Pandemic impacts on heart health

Heart Health month
Heart Health month(Baylor Scott and White)
Published: Feb. 22, 2022 at 7:16 PM CST
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WACO, Texas (KWTX) - This heart health month, doctors at Baylor Scott and White are hoping unhealthy habits learned during the pandemic will start to go away as cases decline.

“Generally stress levels have been higher across the board,” Dr. Dan Langsjoen explained.

He says he’s noticed the pandemic taking a toll on his patients at his Baylor Scott and White Clinic. On top of added stress he says changes in eating habits have contributed to poor heart health, as well as changes in exercising, as some people who used to go to the gym, stopped.

With COVID hospitalizations also down, Langsjoen also says anyone experiencing heart symptoms should not wait to be seen.

“If you’re wondering ’do I need to go to the hospital to get checked out?’ I think right now the presence of COVID shouldn’t dissuade that,” Langsjoen said.

He’s encouraging patients to keep their heart health top of mind, remembering how they move, eat and sleep have the biggest influence on their heart.

Russell Battles thought he was taking good care of each of those things after spending almost two years losing weight and changing his habits, until August of last year when everything changed after a workout.

“I got dizzy, thought I just overheated, ended up passing out and blacked out three times,” Battles said.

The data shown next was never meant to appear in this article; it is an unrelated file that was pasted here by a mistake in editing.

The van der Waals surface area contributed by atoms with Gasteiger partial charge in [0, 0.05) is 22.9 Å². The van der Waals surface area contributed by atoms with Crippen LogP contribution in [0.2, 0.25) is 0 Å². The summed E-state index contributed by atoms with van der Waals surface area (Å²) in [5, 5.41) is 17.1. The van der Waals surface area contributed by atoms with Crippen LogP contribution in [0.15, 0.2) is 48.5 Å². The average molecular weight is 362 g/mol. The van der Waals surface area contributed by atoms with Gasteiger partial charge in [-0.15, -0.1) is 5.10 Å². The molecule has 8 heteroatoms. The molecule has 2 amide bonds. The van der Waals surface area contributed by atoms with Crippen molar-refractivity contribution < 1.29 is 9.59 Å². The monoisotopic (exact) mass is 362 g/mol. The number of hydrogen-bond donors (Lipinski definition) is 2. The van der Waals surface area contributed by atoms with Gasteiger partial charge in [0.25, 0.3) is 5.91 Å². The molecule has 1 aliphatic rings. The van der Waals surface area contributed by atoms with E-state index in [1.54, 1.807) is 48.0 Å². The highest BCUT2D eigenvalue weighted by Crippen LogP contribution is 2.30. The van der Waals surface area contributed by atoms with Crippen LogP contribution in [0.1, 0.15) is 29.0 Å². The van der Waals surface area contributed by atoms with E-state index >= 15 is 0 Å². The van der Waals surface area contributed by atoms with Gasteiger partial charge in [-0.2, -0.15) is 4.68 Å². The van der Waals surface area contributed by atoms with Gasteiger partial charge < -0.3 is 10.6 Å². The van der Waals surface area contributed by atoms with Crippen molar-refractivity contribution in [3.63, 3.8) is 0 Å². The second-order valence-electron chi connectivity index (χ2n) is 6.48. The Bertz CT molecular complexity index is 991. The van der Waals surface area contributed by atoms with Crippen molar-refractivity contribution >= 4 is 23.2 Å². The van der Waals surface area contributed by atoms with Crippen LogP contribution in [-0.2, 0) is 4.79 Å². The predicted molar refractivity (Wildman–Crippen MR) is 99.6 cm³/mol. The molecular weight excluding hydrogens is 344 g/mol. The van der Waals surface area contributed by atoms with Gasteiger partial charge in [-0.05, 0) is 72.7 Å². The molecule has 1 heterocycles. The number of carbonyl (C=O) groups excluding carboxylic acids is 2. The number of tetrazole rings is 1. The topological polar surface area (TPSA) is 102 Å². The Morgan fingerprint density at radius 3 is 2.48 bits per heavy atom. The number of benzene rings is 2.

During one of those falls he cut open his head, and when the bleeding wouldn’t stop, he finally went to an emergency room.

He says doctors did an EKG to look into why he passed out when they discovered he was having a heart attack.

“There’s no way, I’m up talking I have no pain nothing,” Battles recalls.

“When I tell people I had a heart attack they’re like ‘how did you have a heart attack in such good health?’” he said.

Battles learned his heart condition was genetic, now he’s fully recovered and thankful for the conversations with his doctors about what his heart health should look like.

“I didn’t have pain, or tingling in my left arm so I’m realizing I need to listen to other signals my body is giving me,” Battles said.

He says he worries that if he didn’t go to the hospital when he did last August that he may not have survived.

“Had I not been bleeding I wasn’t going to go in. My biggest takeaway from this is if its not normal, go get it checked out. don’t take it for granted,” Battles said.

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